One sign of the auto industry’s serious approach to privacy is the emergence of the data protection officer, a new executive role responsible for maintaining customer privacy. An even more significant indication is the Auto Alliance, an organization of 20 major automakers — including BMW, Ford, General Motors, Honda, Toyota, and Volkswagen, among others—who’ve pledged to meet or exceed consumer privacy protection principles that are enforceable under privacy and/or consumer protection laws.

The high value of data

In-cabin sensor data can provide a high degree of value to third parties. Auto insurance companies could use the data to investigate accidents—revealing that children were acting up in the back seat, perhaps, and distracting the driver. Robo-taxi fleet managers could use it to keep tabs on their vehicles, checking for vandalism, violence, or forgotten possessions, and to analyze customer occupancy (e.g., the number of riders, and whether they’re men or women, elderly, teens, or in between).

Tracking rider behavior can also reveal opportunities for monetization, such as recognizing that riders staring out the window might be bored—and thus possibly interested in buying snacks or renting videos. Such data is handled by algorithms in an automated process.

However, the mountains of data cars generate today is so “incredibly valuable,” according to the Center for Democracy & Technology, that “carmakers are champing at the bit to find ways to monetize it.” McKinsey & Company research indicates that the “value pool” represented by connected cars will amount to $450 billion to $750 billion by 2030, with an estimated 45 percent coming from direct monetization, tailored advertising, and data sales.

Such impressive revenues hinge on one key: the driver’s agreement to share in-cabin data in exchange for customer benefits. They need a value proposition compelling enough to make them share personal data, McKinsey finds, trusting that they’ll receive “fair value in return.”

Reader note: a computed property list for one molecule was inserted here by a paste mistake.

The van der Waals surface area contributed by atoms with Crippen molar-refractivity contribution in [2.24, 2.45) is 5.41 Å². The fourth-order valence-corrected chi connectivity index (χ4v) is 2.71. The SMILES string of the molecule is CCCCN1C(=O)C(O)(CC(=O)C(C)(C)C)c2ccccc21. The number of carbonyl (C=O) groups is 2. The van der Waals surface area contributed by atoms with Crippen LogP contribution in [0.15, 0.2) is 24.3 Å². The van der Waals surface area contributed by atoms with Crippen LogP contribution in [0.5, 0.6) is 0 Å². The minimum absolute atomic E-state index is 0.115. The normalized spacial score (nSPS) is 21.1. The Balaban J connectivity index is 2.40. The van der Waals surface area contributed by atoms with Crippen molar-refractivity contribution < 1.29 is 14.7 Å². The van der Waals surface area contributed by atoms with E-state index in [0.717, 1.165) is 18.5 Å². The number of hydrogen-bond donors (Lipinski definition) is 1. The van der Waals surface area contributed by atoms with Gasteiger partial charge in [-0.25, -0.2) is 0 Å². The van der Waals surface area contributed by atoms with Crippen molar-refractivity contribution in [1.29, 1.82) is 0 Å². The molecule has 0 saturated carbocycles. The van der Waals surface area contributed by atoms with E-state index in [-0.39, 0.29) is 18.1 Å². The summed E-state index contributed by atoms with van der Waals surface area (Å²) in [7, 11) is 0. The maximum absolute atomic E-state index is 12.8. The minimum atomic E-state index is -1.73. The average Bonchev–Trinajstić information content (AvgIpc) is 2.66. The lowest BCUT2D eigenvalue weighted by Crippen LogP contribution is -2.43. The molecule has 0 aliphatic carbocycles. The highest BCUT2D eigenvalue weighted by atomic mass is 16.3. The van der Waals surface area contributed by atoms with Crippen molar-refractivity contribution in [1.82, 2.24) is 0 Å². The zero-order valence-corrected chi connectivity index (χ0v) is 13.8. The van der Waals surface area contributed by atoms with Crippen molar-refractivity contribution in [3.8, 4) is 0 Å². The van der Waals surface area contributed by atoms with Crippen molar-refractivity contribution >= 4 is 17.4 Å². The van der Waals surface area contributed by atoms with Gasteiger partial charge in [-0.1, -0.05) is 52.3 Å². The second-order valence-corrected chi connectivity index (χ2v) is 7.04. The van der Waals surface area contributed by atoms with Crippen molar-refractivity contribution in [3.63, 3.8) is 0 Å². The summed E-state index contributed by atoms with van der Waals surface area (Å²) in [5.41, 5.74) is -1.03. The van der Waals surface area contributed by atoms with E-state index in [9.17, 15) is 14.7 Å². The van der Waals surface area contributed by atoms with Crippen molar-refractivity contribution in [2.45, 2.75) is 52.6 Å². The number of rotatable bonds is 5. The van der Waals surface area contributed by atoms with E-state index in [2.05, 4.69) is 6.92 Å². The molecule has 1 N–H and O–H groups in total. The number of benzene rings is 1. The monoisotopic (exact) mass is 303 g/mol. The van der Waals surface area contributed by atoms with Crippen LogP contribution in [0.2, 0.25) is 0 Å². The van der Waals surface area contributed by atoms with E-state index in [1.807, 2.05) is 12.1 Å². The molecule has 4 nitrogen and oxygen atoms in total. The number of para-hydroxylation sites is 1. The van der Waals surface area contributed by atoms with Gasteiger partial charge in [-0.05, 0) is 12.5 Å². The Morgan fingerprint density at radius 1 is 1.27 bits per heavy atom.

The connected car

The sensor systems at the center of these efforts work with the car’s safety systems, helping seatbelts function properly (by gauging a rider’s size and weight, for instance) and optimizing airbag operation by sensing the rider’s posture (if someone bends over to tie a shoe, say, the airbag would be suppressed to prevent injury).

Sensors also monitor driver behavior for safety, detecting where the driver’s attention is focused by gauging where the gaze is directed and where hands are positioned on the steering wheel. Signs of distracted driving are captured, too, whether the driver is talking on a phone or eating a sandwich.

Safety-related data is processed by algorithms in a completely automatic system that isn’t visible to any person. Since the data stays within the system and massive security measures would be taken, there is no breach of privacy.

But that may be changing as cars transform into what McKinsey calls “the nodes of vast information networks.” As this evolutionary phase takes data-sharing beyond the existing driver-to-vehicle loop, we’ll see the birth of a new ecosystem with “a widening potential for new revenue streams, cost savings, and passenger safety and security.” Those all-around benefits may well ease any qualms about surrendering privacy in our last safe haven.

Gil Dotan is the CEO of Guardian Optical Technologies